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Now that I'm not teaching, and not working every spare hour, I can take some time to get back to my old habits, and hit Jerm's little variety show every other Tuesday at the Carousel Lounge! In my absence, the Total Foxes have switched bass players - Gary was pretty darn badass there, but he's playing a lot with someone else, so Jerm brought in Corey from Sheboygan (the band, not the city), who's keeping up with the new craziness just fine. Stacey drummed for the opener, then the Foxes as usual, and then a short break while a drunk guy who was giving her a little too much attention from behind the snare was ejected, and then a surprise appearance by who I assume must be one of the owners of the bar. She came up to the mic, and launched into a little harangue about the blue language used during the performance, how she thought she was hearing things, because she's been working there for seventeen years and her family has owned the place for forty-three, and they've never allowed such filth in their establishment. Must have been sixty or seventy, with copper clown hair, way too much lady makeup, red pumps and black fishnets, straight out of a David Lynch movie. She warned Jerm that if the language continued, the cops could come and arrest them all for obscenity and so on. And then, the improv comedy group Tight came on and did a few bits with the band, with a minimum of cursing. Well, technically, anyway. And then, the Family Feud, and then we had to leave before we were done, so we migrated down to the Horseshoe Lounge down south of the river, and spread wacky joy and freakishness to the denizens there. They were not expecting such frivolity, to say the least. More beers, and then a walk home around 2:30am, and the night was at an end.
Now, at work, and pretty tired. If I could just grab a nap for an hour or so, I'd be significantly more productive, but there's really not anywhere inconspicuous here to zonk out for a bit, so, more coffee! Wooo!
Whee, busy day for a Saturday. Had our semi-regular Saturday morning AGD meeting, getting stuff together for the next couple of panels we're hosting ("Diversity In Games", with Sheri Graner Ray and some other likely candidates), and for our booth at the upcoming Austin Game Conference - we've been working with Chris Sherman, the organizer, off and on, and since we're a local non-profit and all, they're giving us some free booth space, which is mighty nice of them, considering what they usually charge. Even nicer when we found out that they're giving us a bigger one, since we decided to share it with Bob McGoldrick's folks from ACC's game development program. We're also going to talk with the IGDA folks a bit upstream from us, and try to organize some kind of semi-official convening of as many of the national IGDA chapter coordinators as we can wrangle together on such short notice. There's apparently already a get-together of some sort at GDC, but that's way too expensive for most people, and it'll be cool to have a nice little YAPC-style mini-con for those not attached to a large corporate entity. And, along with the new and current stuff, I've still got a significant list of stuff that I'd like to get done to our website that I've had backloaded through these few months of hairiness. So, there's that.
After the meeting, I ran downtown to my improv class at the Hideout. I gotta say, I didn't really know what to expect, but I think it's turning out pretty well. The instructor is a good guy, we've got a class full of not-obnoxiouis but not-boring people, and I like the direction that it looks like things are going. There's a lot of standing and falling down and acting like an idiot and hollering and whatnot, which is pretty fun, and a little more action than I usually get in a typical afternoon of sloth, which is also a good thing. (The guy who organized the recent zombie attack on the American Idol auditions here is also in the class, so we got some entertaining little inside bits on that. Branes.)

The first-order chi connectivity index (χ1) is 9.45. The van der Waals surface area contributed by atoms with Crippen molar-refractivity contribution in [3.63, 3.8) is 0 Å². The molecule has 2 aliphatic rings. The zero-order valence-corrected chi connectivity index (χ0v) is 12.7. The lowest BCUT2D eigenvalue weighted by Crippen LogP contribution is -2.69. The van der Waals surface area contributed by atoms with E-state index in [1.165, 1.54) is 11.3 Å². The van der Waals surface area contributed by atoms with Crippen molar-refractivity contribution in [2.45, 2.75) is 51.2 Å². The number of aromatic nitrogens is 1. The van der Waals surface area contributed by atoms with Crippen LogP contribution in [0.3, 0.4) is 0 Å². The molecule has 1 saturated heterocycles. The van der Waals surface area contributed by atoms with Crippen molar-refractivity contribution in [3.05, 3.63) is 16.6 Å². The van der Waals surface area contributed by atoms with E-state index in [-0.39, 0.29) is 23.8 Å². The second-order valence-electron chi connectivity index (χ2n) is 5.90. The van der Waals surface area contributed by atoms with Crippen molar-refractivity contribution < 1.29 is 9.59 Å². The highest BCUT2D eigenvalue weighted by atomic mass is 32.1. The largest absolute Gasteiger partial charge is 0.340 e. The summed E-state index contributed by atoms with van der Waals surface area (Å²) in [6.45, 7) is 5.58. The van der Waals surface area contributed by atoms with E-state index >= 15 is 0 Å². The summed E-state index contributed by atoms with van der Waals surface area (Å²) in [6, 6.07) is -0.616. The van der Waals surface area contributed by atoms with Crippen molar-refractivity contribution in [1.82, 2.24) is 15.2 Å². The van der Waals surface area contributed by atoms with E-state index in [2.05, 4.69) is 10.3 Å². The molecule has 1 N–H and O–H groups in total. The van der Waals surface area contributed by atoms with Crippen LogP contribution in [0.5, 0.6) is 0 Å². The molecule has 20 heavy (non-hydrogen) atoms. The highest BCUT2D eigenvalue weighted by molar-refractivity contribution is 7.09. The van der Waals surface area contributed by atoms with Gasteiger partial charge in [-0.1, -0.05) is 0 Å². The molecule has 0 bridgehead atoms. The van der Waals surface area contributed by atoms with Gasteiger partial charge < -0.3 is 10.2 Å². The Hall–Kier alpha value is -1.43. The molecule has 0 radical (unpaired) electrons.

Bernie picked me up from class, and we stopped by Wiki Wiki next door to get some teryaki bowls, and then back home to chill for an hour or so before heading back out to the Downtown Alamo to catch the new Sinus show of Kiss Meets the Phantom of the Park. Jesus. I think the boys have met their match. I mean, we've seen them do some pretty terrible movies - Crossroads, He-Man, and a variety of awfulness from John Travolta - but this was the first one where we were just squirming in our seats, waiting for it to be over. I mean, they were still funny as usual, and the "stop the movie" bit was up to par, but man, nothing could make that piece of shit stop stinking. We stumbled out of the theater like we'd just witnessed someone getting their head blown off in front of us; just totally dumbstruck, in shock. I'm starting to get the Fear again, just thinking about it. Gotta stop now.
Also, in the free time I've had in the last couple of days, I've finally gotten around to building out a functional skeleton of the game I've been rolling around for Gizmet, and I think it's gonna look pretty good. I've got Quoc's wife, Eva, signed up to do the UI and character artwork for me, so it's not just going to be my usual crappy programmer art in the final product. It's been too long of a while since I've actually kicked out any working game code (except for the class I taught this semester - branes) and it's a good feeling to actually make something of my own for a change that's not tied to some crappy, bloated, corporate piece of junk. I mean, the corporate junk pays a lot better, of course, and I've got a long way to go and not a lot of time to get there, east bound and down, but hey, actually enjoying programming! There's a concept! Now if I can just figure out how to get paid for this, my master plan will be complete. But first, back to the check-bringer.
Holy crap, air conditioning is still totally broken at the office. Cortical temperatures reaching critical levels. Shutdown failure immanent. Bats everywhere. Engaging emergency incalescence failsafe interlocks.
(Translation: fuck this heat shit, I'm going home.)
Well, yesterday was pretty fun. After work (which I can't really ever talk about because the stuff we do is Very Important and Top Secret or something) I headed over to Enspire Learning for a SIG meeting of the Austin chapter of the American Society for Training and Development. I hadn't been over there in a couple of years - they've obviously been doing pretty well for themselves, because they've moved to some sweet new digs over on Guadalupe since I saw them last. Anyway, I met up with some of my AGD pals (David, Quoc, Eva, and Mikey) and another fify or sixty folks in the e-learning and game development business.